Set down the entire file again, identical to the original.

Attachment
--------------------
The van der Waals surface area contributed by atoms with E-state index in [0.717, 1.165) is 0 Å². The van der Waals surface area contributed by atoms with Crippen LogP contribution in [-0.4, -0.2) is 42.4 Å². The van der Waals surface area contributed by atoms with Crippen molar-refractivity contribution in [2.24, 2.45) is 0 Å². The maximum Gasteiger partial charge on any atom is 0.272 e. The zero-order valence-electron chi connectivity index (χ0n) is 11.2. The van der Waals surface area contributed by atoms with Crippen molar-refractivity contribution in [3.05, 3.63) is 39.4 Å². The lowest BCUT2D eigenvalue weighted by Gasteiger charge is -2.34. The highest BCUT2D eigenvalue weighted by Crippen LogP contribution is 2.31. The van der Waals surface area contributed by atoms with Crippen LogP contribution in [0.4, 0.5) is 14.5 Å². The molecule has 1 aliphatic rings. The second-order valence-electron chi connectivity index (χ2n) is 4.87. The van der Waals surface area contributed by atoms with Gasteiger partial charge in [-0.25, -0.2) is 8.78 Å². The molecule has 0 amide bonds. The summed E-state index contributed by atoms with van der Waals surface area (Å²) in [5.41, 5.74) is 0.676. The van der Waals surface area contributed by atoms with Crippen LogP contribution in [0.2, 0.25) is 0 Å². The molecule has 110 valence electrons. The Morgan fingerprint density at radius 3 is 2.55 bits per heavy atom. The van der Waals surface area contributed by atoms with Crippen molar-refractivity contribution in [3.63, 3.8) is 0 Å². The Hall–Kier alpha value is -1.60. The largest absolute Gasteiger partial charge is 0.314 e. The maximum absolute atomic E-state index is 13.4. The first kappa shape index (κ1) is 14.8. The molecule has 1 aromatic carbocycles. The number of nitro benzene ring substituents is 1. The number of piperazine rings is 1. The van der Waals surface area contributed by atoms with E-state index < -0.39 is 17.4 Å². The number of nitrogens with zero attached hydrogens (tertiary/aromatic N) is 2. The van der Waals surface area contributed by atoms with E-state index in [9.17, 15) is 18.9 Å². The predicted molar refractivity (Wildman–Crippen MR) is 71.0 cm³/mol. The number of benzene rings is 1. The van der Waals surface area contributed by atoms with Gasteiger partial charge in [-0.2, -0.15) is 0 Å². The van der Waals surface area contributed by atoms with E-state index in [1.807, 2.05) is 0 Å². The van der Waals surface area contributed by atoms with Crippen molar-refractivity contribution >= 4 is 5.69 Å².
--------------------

The van der Waals surface area contributed by atoms with E-state index in [0.717, 1.165) is 0 Å². The van der Waals surface area contributed by atoms with Crippen LogP contribution in [-0.4, -0.2) is 42.4 Å². The van der Waals surface area contributed by atoms with Crippen molar-refractivity contribution in [2.24, 2.45) is 0 Å². The maximum Gasteiger partial charge on any atom is 0.272 e. The zero-order valence-electron chi connectivity index (χ0n) is 11.2. The van der Waals surface area contributed by atoms with Crippen molar-refractivity contribution in [3.05, 3.63) is 39.4 Å². The lowest BCUT2D eigenvalue weighted by Gasteiger charge is -2.34. The highest BCUT2D eigenvalue weighted by Crippen LogP contribution is 2.31. The van der Waals surface area contributed by atoms with Crippen LogP contribution in [0.4, 0.5) is 14.5 Å². The molecule has 1 aliphatic rings. The second-order valence-electron chi connectivity index (χ2n) is 4.87. The van der Waals surface area contributed by atoms with Gasteiger partial charge in [-0.25, -0.2) is 8.78 Å². The molecule has 0 amide bonds. The summed E-state index contributed by atoms with van der Waals surface area (Å²) in [5.41, 5.74) is 0.676. The van der Waals surface area contributed by atoms with Crippen LogP contribution in [0.2, 0.25) is 0 Å². The molecule has 110 valence electrons. The Morgan fingerprint density at radius 3 is 2.55 bits per heavy atom. The van der Waals surface area contributed by atoms with Crippen molar-refractivity contribution in [3.63, 3.8) is 0 Å². The Hall–Kier alpha value is -1.60. The largest absolute Gasteiger partial charge is 0.314 e. The maximum absolute atomic E-state index is 13.4. The first kappa shape index (κ1) is 14.8. The molecule has 1 aromatic carbocycles. The number of nitro benzene ring substituents is 1. The number of piperazine rings is 1. The van der Waals surface area contributed by atoms with E-state index < -0.39 is 17.4 Å². The number of nitrogens with zero attached hydrogens (tertiary/aromatic N) is 2. The van der Waals surface area contributed by atoms with E-state index in [9.17, 15) is 18.9 Å². The predicted molar refractivity (Wildman–Crippen MR) is 71.0 cm³/mol. The number of benzene rings is 1. The van der Waals surface area contributed by atoms with Gasteiger partial charge in [-0.2, -0.15) is 0 Å². The van der Waals surface area contributed by atoms with E-state index in [1.807, 2.05) is 0 Å². The van der Waals surface area contributed by atoms with Crippen molar-refractivity contribution >= 4 is 5.69 Å².